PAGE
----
Changing China

Giant on the move

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from Left field:

Best view of the Tiger? Join the People’s Liberation Army

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PLA soldiers watch Tiger Woods of the U.S. as he plays on the green of the fourth hole during the final round of the 2009 HSBC Champions golf tournament in Shanghai

The huge galleries following the final round match-up between Tiger Woods ("Laohu" to the locals) and Phil Mickelson at the WGC-HSBC Champions last Sunday made life uncomfortable for player and spectator alike on a humid day in Shanghai.

China's wealthiest had paid up to 3,500 yuan ($513) for their tickets but the best view, on the fourth green at least, went to the soldiers in the People's Liberation Army (PLA) barracks on the other side of the canal which runs alongside the hole.

As of 2007, a private in the PLA earned just 1,800 yuan ($264) a year but these guys got a close up of one of the key moments of the day, when Woods plunged his drive into the water and started a downturn in fortunes that ended his attempt to win a first title at the Sheshan International Golf Club.

Mickelson, who missed a putt of less than two feet to bogey the hole, subsequently recovered his nerve and went on to win the tournament for a second time, despite a late charge from Ernie Els.

from Left field:

Hit with Maria? A perk of the job for China’s leaders

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Maria Sharapova of Russia speaks at news conference in Beijing.

As mayor of Beijing for most of the period running up to the 2008 Olympics and now Vice Premier of China with responsibility for financial and economic affairs, Wang Qishan has been a very busy man over the last few years.

 

He has, however, made time to indulge his passion for tennis and been highly influential in the growth of the China Open tournament, now one of the top events in women’s tennis with ambitions of becoming an Asian major.

from Reuters Soccer Blog:

‘Special One’ makes few friends in China

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If Inter Milan were intending their trip to Beijing for last week's Italian Super Cup to be a China charm offensive, coach Jose Mourinho was obviously not kept in the loop.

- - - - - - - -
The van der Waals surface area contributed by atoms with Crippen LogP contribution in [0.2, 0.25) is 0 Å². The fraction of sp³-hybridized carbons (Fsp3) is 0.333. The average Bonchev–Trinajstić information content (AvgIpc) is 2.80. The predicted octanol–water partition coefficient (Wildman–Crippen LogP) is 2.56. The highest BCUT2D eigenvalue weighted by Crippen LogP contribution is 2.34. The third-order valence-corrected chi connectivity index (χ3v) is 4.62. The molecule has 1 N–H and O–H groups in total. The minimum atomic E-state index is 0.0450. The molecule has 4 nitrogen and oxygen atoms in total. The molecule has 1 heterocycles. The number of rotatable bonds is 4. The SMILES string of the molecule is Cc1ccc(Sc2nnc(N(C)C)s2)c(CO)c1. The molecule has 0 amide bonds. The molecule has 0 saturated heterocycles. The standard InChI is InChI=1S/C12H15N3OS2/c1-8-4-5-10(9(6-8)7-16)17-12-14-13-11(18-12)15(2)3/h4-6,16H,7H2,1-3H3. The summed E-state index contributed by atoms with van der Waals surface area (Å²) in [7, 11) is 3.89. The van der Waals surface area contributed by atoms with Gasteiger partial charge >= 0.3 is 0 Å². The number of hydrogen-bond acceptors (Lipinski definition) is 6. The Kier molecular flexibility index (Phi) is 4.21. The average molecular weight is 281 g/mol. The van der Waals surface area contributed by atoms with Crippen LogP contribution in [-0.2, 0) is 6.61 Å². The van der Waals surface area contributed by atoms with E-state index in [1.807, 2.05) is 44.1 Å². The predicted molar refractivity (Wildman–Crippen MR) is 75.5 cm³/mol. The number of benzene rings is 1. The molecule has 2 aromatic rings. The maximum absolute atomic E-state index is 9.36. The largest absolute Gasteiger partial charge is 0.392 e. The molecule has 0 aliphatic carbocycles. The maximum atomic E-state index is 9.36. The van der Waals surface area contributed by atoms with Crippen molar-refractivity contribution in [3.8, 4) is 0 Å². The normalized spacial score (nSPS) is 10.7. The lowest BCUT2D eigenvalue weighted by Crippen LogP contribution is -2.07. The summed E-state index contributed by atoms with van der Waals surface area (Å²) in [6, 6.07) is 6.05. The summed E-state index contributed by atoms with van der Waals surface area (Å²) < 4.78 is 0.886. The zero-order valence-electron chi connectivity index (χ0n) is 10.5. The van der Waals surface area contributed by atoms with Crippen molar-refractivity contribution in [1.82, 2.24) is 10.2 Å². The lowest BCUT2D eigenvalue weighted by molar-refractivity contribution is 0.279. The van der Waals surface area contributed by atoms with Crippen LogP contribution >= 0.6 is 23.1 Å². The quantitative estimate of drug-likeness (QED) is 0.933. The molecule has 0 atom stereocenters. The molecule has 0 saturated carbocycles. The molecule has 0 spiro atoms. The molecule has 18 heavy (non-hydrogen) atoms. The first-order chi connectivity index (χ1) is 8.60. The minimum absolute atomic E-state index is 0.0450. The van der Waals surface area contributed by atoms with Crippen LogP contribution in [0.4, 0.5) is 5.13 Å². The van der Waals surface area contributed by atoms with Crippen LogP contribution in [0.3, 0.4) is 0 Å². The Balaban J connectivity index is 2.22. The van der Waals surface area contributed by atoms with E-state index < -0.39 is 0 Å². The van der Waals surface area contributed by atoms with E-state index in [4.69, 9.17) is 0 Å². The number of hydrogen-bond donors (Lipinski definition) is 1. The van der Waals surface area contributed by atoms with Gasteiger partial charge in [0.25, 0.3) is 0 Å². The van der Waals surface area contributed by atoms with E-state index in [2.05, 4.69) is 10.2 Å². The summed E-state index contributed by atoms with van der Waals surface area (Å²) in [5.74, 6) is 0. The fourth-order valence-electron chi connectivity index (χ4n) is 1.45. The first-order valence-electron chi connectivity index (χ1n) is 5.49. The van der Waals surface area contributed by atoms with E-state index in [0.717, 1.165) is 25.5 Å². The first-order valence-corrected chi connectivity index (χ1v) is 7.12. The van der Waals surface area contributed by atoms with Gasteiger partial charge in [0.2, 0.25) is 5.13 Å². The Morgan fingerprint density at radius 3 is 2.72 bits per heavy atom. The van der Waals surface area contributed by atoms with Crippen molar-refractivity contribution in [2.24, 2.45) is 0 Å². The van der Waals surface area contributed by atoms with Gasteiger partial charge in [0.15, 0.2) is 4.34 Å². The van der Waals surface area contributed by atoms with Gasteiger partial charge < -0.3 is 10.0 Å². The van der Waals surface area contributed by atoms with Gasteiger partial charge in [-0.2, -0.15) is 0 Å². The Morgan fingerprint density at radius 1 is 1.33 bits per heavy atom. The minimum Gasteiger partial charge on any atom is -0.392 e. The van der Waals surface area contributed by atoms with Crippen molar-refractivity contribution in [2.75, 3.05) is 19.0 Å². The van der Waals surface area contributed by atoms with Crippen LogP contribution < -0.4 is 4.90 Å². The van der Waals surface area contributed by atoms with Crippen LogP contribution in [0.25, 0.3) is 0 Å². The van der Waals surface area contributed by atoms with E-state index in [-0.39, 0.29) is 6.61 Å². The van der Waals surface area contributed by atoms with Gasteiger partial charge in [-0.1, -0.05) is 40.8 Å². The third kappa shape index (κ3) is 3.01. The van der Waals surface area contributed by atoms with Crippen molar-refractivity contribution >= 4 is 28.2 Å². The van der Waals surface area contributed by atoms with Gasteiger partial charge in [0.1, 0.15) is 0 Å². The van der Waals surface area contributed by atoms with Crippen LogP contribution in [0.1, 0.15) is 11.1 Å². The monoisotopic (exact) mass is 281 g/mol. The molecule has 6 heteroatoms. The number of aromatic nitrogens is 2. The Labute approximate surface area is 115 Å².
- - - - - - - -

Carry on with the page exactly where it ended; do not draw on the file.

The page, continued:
The accepted form for European club officials on pre-season trips to China is to politely praise everything local and talk up the footballing potential of the world's most populous nation.

from Left field:

Ice cold in Heilongjiang

 

Last week I went up to Harbin to check out the Winter University Games, which the city is hoping will act as a springboard to a bid for the 2018 Winter Olympics.

It was pretty chilly at the wonderfully kitsch Ice and Snow Festival, highlights of which you can see above, but up in the mountains the Alpine skiiers were taping up their faces to protect themselves from a wind chill factor of minus 30 degrees Celcius. 

Follow that, London!

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A victory celebration

Sebastian Coe says London is undaunted at having to follow Beijing when it hosts the next Summer Olympics and Paralympics in 2012.

“It’s a massive responsibility,” the chairman of the London Organising Committee for the Olympic Games told a news conference on the eve of the closing ceremony of the Paralympics.

Blade Runner eyes triple gold and a crack at London 2012

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Pistorius in action

Double amputee Oscar Pistorius has put the disappointment of not qualifying for the Beijing Olympics behind him and is confident of snaring three gold medals in the athletics at the Paralympics.

He is also looking forward to an attempt to make the next Olympics in London 2012.